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Training load monitoring in team sports: A novel framework separating physiological and biomechanical load-adaptation pathways

Robinson, MA and Vanrenterghem, J and Drust, B and Nedergaard, NJ Training load monitoring in team sports: A novel framework separating physiological and biomechanical load-adaptation pathways. Sports Medicine. ISSN 0112-1642 (Accepted)

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Abstract

There have been considerable advances in monitoring the training load in running-based team sports in recent years. Novel technologies nowadays offer ample opportunities to continuously monitor the activities of a player. These activities lead to internal biochemical stresses on the various physiological sub-systems. However, they also cause internal mechanical stresses on the various musculoskeletal tissues. Based on the amount and periodization of these stresses, the sub-systems and tissues adapt. So by monitoring external loads one hopes to estimate internal loads to predict adaptation, and this through understanding the load-adaptation pathways. We propose a new theoretical framework in which physiological and biomechanical load-adaptation pathways are considered separately, shedding a new light on some of the previously published evidence. We hope that it can help the various practitioners in this field (trainers, coaches, medical staff, sport scientists) to align their thoughts when considering the value of monitoring load, and that it can help researchers design experiments that can better rationalise training load monitoring for improving performance whilst preventing injury.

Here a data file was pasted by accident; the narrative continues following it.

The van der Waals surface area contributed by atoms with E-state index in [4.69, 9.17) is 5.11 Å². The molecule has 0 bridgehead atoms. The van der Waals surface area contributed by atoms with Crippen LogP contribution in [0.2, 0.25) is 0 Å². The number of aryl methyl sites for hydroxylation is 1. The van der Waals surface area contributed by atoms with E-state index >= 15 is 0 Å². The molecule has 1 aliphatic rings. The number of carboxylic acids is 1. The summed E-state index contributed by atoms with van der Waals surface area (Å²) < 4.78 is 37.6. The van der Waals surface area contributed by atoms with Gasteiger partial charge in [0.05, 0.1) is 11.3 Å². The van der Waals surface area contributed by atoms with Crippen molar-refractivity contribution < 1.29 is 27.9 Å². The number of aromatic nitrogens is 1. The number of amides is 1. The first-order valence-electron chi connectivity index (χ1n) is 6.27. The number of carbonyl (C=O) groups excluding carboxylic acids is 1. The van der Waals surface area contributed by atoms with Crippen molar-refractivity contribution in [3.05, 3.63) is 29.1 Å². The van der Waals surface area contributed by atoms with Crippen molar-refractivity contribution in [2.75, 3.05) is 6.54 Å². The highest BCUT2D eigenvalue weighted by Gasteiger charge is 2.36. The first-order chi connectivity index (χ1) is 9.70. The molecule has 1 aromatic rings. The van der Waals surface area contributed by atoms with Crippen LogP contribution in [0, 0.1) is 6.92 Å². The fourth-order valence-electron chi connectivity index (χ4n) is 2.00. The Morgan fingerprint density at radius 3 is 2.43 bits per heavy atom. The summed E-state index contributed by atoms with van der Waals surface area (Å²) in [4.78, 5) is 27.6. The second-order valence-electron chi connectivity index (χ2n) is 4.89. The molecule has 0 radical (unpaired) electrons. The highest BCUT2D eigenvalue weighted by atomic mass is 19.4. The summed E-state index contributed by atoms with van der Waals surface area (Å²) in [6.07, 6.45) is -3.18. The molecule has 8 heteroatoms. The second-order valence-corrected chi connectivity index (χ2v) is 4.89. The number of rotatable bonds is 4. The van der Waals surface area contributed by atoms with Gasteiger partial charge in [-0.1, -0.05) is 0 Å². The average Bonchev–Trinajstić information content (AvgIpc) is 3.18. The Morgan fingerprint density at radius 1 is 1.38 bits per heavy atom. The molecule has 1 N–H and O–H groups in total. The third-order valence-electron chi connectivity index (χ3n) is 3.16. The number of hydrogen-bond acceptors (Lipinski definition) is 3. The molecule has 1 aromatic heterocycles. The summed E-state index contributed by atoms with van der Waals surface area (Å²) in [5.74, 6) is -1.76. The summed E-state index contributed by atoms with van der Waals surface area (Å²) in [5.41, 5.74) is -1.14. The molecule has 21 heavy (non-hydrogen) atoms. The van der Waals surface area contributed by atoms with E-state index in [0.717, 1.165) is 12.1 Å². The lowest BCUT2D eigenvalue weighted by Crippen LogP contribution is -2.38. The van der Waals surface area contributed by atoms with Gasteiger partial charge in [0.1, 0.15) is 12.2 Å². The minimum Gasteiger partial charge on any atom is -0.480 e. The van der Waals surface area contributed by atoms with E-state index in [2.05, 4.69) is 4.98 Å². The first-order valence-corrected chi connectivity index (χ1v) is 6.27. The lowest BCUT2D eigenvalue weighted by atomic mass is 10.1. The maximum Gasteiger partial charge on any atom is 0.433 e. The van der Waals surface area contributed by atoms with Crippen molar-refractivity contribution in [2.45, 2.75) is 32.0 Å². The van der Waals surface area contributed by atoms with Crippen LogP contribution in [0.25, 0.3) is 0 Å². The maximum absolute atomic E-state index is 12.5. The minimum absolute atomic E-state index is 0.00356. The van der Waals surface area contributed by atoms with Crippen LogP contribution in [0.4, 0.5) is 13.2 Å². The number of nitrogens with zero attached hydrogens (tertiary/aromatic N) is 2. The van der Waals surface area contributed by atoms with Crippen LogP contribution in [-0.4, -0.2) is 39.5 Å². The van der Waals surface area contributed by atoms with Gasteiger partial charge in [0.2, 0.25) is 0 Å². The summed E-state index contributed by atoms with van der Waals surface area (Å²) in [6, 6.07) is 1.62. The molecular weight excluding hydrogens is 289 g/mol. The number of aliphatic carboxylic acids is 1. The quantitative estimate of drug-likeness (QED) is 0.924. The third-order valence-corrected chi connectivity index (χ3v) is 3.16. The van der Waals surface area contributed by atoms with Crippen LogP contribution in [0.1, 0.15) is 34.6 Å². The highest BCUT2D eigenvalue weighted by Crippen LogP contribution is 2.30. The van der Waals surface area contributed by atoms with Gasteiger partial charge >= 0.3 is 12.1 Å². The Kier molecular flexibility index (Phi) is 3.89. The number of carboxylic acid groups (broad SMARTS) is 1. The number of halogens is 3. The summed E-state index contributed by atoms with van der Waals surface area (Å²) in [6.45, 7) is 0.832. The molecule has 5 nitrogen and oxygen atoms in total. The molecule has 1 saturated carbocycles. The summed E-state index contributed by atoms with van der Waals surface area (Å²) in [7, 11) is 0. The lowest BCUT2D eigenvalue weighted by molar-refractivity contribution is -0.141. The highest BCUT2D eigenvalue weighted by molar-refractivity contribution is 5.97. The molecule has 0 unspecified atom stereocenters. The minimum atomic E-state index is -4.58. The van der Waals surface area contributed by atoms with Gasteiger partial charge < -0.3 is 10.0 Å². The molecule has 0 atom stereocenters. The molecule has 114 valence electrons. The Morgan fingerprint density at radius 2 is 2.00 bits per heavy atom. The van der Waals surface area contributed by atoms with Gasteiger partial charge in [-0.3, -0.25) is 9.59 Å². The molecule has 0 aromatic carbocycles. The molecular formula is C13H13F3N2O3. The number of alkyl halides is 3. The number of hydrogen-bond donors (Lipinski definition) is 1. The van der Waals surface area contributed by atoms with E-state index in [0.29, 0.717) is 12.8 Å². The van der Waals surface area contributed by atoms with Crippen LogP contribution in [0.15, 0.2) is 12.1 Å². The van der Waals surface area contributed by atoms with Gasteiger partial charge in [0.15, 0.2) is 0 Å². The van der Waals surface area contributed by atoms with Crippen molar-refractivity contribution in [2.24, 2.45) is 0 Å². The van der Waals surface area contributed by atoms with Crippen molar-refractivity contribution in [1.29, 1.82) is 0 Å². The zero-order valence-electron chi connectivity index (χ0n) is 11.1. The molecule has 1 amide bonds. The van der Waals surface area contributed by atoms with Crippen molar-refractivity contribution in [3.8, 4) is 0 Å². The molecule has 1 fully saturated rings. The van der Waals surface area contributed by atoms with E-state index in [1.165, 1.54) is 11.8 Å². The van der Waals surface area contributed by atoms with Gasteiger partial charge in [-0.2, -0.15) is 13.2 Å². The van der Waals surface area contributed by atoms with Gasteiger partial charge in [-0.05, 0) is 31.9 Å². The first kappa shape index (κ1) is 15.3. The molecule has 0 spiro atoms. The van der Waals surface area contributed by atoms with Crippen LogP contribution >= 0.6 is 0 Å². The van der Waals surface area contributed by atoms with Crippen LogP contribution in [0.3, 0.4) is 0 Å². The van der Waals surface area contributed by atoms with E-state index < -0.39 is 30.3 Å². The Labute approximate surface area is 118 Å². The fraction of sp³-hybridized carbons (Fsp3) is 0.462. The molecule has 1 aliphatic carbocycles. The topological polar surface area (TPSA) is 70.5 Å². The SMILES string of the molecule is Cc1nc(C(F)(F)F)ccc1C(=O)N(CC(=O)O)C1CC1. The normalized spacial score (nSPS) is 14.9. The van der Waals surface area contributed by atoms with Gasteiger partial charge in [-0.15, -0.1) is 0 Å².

Item Type: Article
Additional Information: 12 month embargo required. The final publication is available at Springer via http://dx.doi.org/[insert DOI]
Uncontrolled Keywords: 1106 Human Movement And Sports Science, 0913 Mechanical Engineering, 1302 Curriculum And Pedagogy
Subjects: R Medicine > RC Internal medicine > RC1200 Sports Medicine
Divisions: Sport & Exercise Sciences
Publisher: Springer Verlag
Date Deposited: 01 Mar 2017 12:11
Last Modified: 10 Sep 2017 08:47
URI: http://researchonline.ljmu.ac.uk/id/eprint/5734

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